I’m not one to write much relating to politics.
First off, I don’t often care for voicing an opinion without a conversation. That is an easy way to come off as one of those “holier-than-thou” types that we all hate, unless our views perfectly align.
And in that case, why preach to the choir?
Second, this is an investment newsletter. That’s what you signed up for, and that’s what you’ll get.
But there are times when investing and politics intersect, and I think it is worth bringing up. This is one of those times, as an issue that gets very little attention is ramping up.
And what’s at stake is a whole lot of your money.
Weakening the Rule
Following President Trump’s election, a lot of stuff that President Obama’s administration rushed to get done before leaving office ended up in limbo.
One of those things was a revamp and expansion of rules regarding conflicts of interest in retirement advice from last year.
The Labor Department unveiled rules that told brokers they couldn’t just sell products that were “suitable” — which functionally meant “didn’t defraud their customers” — while collecting greater commissions and kickbacks anymore.
They’d have to actually act in their customers’ best interest. Something they let their customers believe they were doing, and something they never explicitly said they weren’t doing.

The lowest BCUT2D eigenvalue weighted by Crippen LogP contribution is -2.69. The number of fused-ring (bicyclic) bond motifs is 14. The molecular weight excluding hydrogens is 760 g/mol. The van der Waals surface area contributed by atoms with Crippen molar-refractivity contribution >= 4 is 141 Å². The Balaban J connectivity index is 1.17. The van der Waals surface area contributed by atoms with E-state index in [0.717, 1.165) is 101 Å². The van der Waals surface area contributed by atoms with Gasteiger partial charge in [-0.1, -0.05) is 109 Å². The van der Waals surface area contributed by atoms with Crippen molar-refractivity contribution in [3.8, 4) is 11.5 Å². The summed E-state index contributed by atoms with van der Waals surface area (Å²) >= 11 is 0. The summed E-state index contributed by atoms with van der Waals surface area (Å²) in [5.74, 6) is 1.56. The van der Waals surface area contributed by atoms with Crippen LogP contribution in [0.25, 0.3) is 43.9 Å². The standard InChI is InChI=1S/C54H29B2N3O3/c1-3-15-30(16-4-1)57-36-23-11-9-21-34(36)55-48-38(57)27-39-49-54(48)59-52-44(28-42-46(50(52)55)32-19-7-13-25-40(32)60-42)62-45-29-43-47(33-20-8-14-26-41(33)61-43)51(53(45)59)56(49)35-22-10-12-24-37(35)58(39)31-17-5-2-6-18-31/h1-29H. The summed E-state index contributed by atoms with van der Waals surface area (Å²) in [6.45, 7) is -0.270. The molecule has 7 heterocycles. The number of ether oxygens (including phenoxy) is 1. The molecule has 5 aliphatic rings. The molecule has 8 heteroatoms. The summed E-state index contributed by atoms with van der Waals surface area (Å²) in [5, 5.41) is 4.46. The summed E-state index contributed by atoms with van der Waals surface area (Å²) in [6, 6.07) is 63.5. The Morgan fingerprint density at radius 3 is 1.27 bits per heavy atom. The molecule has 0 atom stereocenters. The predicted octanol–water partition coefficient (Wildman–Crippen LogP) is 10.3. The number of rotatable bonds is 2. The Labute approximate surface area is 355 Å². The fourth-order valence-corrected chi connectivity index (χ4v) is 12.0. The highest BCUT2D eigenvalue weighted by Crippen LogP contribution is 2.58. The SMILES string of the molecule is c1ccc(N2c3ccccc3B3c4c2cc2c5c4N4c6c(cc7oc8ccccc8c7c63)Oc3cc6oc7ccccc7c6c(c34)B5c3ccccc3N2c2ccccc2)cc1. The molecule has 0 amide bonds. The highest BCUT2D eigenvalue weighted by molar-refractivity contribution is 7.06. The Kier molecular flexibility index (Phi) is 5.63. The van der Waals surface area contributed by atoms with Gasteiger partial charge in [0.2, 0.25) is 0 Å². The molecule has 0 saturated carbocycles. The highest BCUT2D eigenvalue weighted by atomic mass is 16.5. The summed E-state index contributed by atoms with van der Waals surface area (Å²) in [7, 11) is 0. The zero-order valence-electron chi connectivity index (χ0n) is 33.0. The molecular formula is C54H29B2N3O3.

Over the years, the brokers who were pocketing money on the side and the registered investment advisers who already have a fiduciary duty to clients drifted together. Now they provide very similar services.
This has muddied the waters, and instead of kicking the brokers out of the game, the new rule forced them to step up to a higher standard of treating the people who were hiring them.
They would have to act as fiduciaries and their retirement advice for customers would have to have the customers’ best interest in mind.
Shortly after the election, the Trump Administration ordered the Labor Department to reevaluate the rule with a strong signal that it wanted it heavily revised, or completely repealed, and delayed the compliance deadline by 18 months.
The first step of the push to bury this rule is coming now, with the Labor Department agreeing with plaintiffs for a half dozen or so cases and bringing an end to anti-arbitration provisions.
Class-action lawsuits aren’t allowed again, and even individuals can’t take disputes to a court of law. Contractual clauses that each and every customer had to agree to are no longer invalidated by the rule, forcing you to meet with the company and an arbiter of its choice behind closed doors.
The teeth of the rule have been yanked out, and the rest of it is poised to go, too.
Needless to say, a lot of people aren’t taking kindly to the news.
Governors in Nevada and Connecticut have already signed bills that expand fiduciary requirements for brokers.
Legislators in New York, New Jersey, and Massachusetts have similar bills in the works. And the industry is keeping a wary eye on the California Senate, which seems to be poised to move as well, depending on what the Labor Department does.